The ease with which developers can make games for the Nintendo Switch is what will drive third-party studios to the console, the Japanese gaming giant says.
As is the case with every new piece of Nintendo hardware, gamers remains skeptical that the console can attract a large and diverse range of games from publishers that aren’t Nintendo.
Some publishers already appear keen to support the console, with the likes of EA, Ubisoft and Bethesda all signing up for titles within the console’s first 12 months.
Pundits are confident Switch can perform better — sales wise — than the Wii U due in part to what seems to be a more positive outlook from third-party publishers.
Nintendo recently spoke with investors, explaining how Switch will be more accessible for third-party studios.
“Since the start of Nintendo Switch development we have been aiming to realize an environment in which a variety of different third-party developers are able to easily develop compatible software, such as by making it compatible with Unreal and Unity as well as our own development tools,” Nintendo executive Shinya Takahashi said.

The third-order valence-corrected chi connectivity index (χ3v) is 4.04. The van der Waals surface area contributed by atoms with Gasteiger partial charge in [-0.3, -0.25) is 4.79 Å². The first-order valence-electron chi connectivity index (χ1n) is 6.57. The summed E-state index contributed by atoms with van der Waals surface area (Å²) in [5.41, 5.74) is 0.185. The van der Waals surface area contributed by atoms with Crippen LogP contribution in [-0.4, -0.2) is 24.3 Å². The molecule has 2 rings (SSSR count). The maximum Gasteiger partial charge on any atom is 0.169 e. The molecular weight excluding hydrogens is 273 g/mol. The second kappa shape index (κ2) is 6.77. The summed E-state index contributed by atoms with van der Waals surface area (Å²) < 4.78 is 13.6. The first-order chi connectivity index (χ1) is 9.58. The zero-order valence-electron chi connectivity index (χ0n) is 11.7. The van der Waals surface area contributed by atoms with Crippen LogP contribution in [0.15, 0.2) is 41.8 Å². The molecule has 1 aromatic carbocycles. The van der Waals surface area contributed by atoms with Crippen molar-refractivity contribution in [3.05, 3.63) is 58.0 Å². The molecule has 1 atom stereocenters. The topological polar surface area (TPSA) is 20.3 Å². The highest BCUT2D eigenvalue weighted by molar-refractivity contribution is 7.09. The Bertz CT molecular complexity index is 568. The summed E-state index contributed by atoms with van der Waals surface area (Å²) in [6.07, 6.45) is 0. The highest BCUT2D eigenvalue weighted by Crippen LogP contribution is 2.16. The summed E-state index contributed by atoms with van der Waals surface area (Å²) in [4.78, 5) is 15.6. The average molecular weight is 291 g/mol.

“As a result, even companies with only a few developers have already started making games for Nintendo Switch.”
One such game, Stardew Valley, looks to provide a boost to the Switch’s games library.
Interestingly, Nintendo has been using 1-2-Switch to showcase to developers what the console is capable of.
Nintendo also spoke about its relationship with Fallout 4 and Skyrim developer, Bethesda Game Studios.
“During our recent (January 13) Nintendo Switch presentation, we played a video message from the creator of Skyrim, Mr. Todd Howard of Bethesda Game Studios, in which he shared the genuine impression he had already given us when we first showed him Nintendo Switch,” Takahashi said. “Nintendo will keep on creating unique software. By doing so, I believe we will encourage third-party developers to create a number of quality software titles for Nintendo Switch.”
The type of third-party titles we see on Switch is certainly the question, and it appears that — due to the nature of the hardware and the accessibility for Unity and Unreal developers — that more indie-developed PC titles will come to Switch.
Industry stalwart Shigeru Miyamoto believes as much, saying PC developers can “easily adapt” their games for Switch.
“In the current development environment, I’d say that it would take less than a year for them to port a PC game to Nintendo Switch,” he said.
Nintendo Switch launches March 3.